More Than Words

Okay, maybe this is also the title of a cheesy ballad from a couple of decades ago, but it’s an accurate description of how toddlers use language.

Caregivers often believe they need to teach toddlers, especially those with language delays, lots of words.  They think if the child knows more words, s/he will talk.  The reasoning makes sense. After all, professionals such as pediatricians, speech-language pathologists, and teachers tell them things like, “He’s frustrated because he doesn’t have the words to communicate.”  Or how many times have you heard this one, “How many words does your child use?”  (I’m guilty of asking parents that question – frequently.)  So they fall into the trap of teaching young children lots of words.  They might use flashcards or baby’s first word books or ask them “What’s that?” repeatedly when looking at storybooks.  And the child does in fact learn lots of words.  But is he or she really learning to communicate?  I would say no.

The problem with just teaching children lots of words is that then they don’t know what to do with them.  It’s like buying your child building blocks, lots and lots of building blocks, but never showing him how to put them together or that he can use them to play with other people.  At the end of the day, it’s just a big pile of blocks.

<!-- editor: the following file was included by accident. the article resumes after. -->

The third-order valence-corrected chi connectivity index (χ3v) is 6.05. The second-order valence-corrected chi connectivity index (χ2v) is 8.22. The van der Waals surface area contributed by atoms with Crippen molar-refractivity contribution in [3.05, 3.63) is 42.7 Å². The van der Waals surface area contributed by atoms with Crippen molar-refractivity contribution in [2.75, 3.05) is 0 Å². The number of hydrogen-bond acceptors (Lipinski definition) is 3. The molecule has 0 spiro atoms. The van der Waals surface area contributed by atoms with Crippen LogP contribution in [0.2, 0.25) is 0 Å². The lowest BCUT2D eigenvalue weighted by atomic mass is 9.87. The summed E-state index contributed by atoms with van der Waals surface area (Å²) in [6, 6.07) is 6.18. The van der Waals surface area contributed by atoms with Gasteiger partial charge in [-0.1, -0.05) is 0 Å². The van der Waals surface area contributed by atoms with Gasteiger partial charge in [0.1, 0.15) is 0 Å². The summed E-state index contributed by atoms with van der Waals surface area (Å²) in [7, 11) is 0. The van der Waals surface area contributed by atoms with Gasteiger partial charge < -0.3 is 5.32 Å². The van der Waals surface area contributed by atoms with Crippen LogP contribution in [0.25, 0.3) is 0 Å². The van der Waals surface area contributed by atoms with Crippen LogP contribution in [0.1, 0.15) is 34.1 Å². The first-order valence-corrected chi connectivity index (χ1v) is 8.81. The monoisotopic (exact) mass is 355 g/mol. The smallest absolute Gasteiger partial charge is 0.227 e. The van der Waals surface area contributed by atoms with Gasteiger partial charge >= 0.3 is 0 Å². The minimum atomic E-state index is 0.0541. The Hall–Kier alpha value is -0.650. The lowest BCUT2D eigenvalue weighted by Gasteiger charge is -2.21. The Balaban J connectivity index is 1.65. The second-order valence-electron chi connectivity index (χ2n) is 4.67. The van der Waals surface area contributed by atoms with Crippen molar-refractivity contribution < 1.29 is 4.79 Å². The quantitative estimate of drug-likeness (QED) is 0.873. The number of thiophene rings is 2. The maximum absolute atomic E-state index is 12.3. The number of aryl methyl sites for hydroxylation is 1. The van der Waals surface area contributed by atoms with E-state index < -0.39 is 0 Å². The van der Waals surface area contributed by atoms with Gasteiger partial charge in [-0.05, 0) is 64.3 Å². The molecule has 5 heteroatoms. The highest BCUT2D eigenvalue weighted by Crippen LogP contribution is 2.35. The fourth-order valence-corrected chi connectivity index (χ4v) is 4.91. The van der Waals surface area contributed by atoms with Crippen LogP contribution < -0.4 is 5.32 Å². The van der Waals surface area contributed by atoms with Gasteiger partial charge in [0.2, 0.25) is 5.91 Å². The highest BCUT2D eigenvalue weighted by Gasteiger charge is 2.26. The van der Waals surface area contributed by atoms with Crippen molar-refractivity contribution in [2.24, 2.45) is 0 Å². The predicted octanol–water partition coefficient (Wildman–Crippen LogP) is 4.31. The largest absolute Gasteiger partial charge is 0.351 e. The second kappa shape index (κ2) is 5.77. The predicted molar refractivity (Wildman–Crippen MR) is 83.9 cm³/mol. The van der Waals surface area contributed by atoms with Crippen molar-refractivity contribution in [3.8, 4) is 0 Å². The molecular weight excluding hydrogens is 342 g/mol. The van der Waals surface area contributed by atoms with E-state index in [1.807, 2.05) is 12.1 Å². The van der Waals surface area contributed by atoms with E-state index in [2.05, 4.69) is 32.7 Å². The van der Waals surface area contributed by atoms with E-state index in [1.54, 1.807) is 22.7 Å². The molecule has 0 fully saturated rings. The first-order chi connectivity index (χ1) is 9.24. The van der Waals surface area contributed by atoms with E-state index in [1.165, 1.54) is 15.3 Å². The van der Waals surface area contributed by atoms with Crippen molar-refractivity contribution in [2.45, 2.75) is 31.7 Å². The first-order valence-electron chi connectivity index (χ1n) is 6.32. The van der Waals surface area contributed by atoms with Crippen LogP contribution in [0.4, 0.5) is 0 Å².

Language is used for a variety of reasons.  Young toddlers use words to:

  • Label people or objects (Daddy, cat)
  • Request action (Up, More juice)
  • Request information (What’s that?)
  • Protest (No, Mine)
  • Greet people (Hi, Bye, Mommy!)
  • Comment on what a conversation partner has said
  • Comment on what other people are doing
  • Talk about everyday routines, both in and out of context

Toddlers who have just been taught lots of words are really good at labeling.  Children with language delays not only need to learn new vocabulary but also when and how to use these words.  In other words, it’s not enough that children be able to name lots of things.  They also need to be able to ask for help, greet people, and take part in a conversation.

Below are some strategies to encourage the use of social language in toddlers and avoid the pitfall of just teaching a lot of words:

  • Instead of always anticipating children’s needs, allow them the opportunity to ask for what they want or need.
  • Give children words to describe their feelings when they are frustrated, upset, or even throwing a tantrum.  Examples: “You are mad right now.”  “You’re upset because you can’t have a cookie.”
  • Talk about not only the things you see but what you see people doing.  This can be done during playtime, while watching TV, or even out of the house.  Examples: “Let’s make the cars zoom.” “Dora and Boots are looking for a ball.” “Those men are digging a hole.”
  • Narrate what you are doing in your daily routines.  Examples: “I’m getting out the Cheerios so we can have breakfast.” “Let’s find our shoes so we can go outside.” “First we wash our hair, then our face, then our shoulders…”

The more children hear adults speaking directly to them in social ways, the more likely they are to begin to use language for these purposes as well.  And eventually, they will turn that pile of blocks into a castle.

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